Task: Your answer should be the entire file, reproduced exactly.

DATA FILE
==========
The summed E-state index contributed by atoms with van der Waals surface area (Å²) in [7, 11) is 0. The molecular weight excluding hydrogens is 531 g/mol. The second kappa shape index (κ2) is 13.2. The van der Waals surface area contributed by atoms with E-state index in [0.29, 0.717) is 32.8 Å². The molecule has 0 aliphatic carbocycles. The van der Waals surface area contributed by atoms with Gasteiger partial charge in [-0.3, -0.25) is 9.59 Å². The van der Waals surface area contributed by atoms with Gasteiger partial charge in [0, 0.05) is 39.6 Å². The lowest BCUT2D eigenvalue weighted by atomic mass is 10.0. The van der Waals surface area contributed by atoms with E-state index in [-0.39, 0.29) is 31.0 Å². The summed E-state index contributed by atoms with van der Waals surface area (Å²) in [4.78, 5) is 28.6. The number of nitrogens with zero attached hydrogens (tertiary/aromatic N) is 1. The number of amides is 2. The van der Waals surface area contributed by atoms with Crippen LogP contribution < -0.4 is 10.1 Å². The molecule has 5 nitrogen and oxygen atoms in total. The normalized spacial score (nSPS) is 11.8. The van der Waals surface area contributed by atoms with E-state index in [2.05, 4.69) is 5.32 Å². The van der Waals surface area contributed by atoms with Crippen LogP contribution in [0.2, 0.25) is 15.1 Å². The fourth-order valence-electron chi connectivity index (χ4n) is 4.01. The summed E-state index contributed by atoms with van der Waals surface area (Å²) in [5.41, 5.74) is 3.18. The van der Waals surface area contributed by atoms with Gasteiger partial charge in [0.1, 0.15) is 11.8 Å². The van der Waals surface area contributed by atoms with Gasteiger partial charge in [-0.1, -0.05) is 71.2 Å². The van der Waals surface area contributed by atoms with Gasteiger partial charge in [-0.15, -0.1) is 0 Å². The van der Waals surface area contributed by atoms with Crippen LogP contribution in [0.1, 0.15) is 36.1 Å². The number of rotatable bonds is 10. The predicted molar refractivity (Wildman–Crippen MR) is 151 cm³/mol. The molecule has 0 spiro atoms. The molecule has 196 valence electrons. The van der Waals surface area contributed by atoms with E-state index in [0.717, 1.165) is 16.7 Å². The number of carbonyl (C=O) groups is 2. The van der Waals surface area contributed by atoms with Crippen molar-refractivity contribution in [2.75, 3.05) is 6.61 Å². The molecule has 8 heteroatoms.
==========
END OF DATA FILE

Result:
The summed E-state index contributed by atoms with van der Waals surface area (Å²) in [7, 11) is 0. The molecular weight excluding hydrogens is 531 g/mol. The second kappa shape index (κ2) is 13.2. The van der Waals surface area contributed by atoms with E-state index in [0.29, 0.717) is 32.8 Å². The molecule has 0 aliphatic carbocycles. The van der Waals surface area contributed by atoms with Gasteiger partial charge in [-0.3, -0.25) is 9.59 Å². The van der Waals surface area contributed by atoms with Gasteiger partial charge in [0, 0.05) is 39.6 Å². The lowest BCUT2D eigenvalue weighted by atomic mass is 10.0. The van der Waals surface area contributed by atoms with E-state index in [-0.39, 0.29) is 31.0 Å². The summed E-state index contributed by atoms with van der Waals surface area (Å²) in [4.78, 5) is 28.6. The number of nitrogens with zero attached hydrogens (tertiary/aromatic N) is 1. The number of amides is 2. The van der Waals surface area contributed by atoms with Crippen LogP contribution < -0.4 is 10.1 Å². The molecule has 5 nitrogen and oxygen atoms in total. The normalized spacial score (nSPS) is 11.8. The van der Waals surface area contributed by atoms with E-state index in [2.05, 4.69) is 5.32 Å². The van der Waals surface area contributed by atoms with Crippen LogP contribution in [0.2, 0.25) is 15.1 Å². The fourth-order valence-electron chi connectivity index (χ4n) is 4.01. The summed E-state index contributed by atoms with van der Waals surface area (Å²) in [5.41, 5.74) is 3.18. The van der Waals surface area contributed by atoms with Gasteiger partial charge in [0.1, 0.15) is 11.8 Å². The van der Waals surface area contributed by atoms with Gasteiger partial charge in [-0.1, -0.05) is 71.2 Å². The van der Waals surface area contributed by atoms with Gasteiger partial charge in [-0.15, -0.1) is 0 Å². The van der Waals surface area contributed by atoms with Crippen LogP contribution in [0.1, 0.15) is 36.1 Å². The number of rotatable bonds is 10. The predicted molar refractivity (Wildman–Crippen MR) is 151 cm³/mol. The molecule has 0 spiro atoms. The molecule has 196 valence electrons. The van der Waals surface area contributed by atoms with E-state index in [0.717, 1.165) is 16.7 Å². The number of carbonyl (C=O) groups is 2. The van der Waals surface area contributed by atoms with Crippen molar-refractivity contribution in [2.75, 3.05) is 6.61 Å². The molecule has 8 heteroatoms.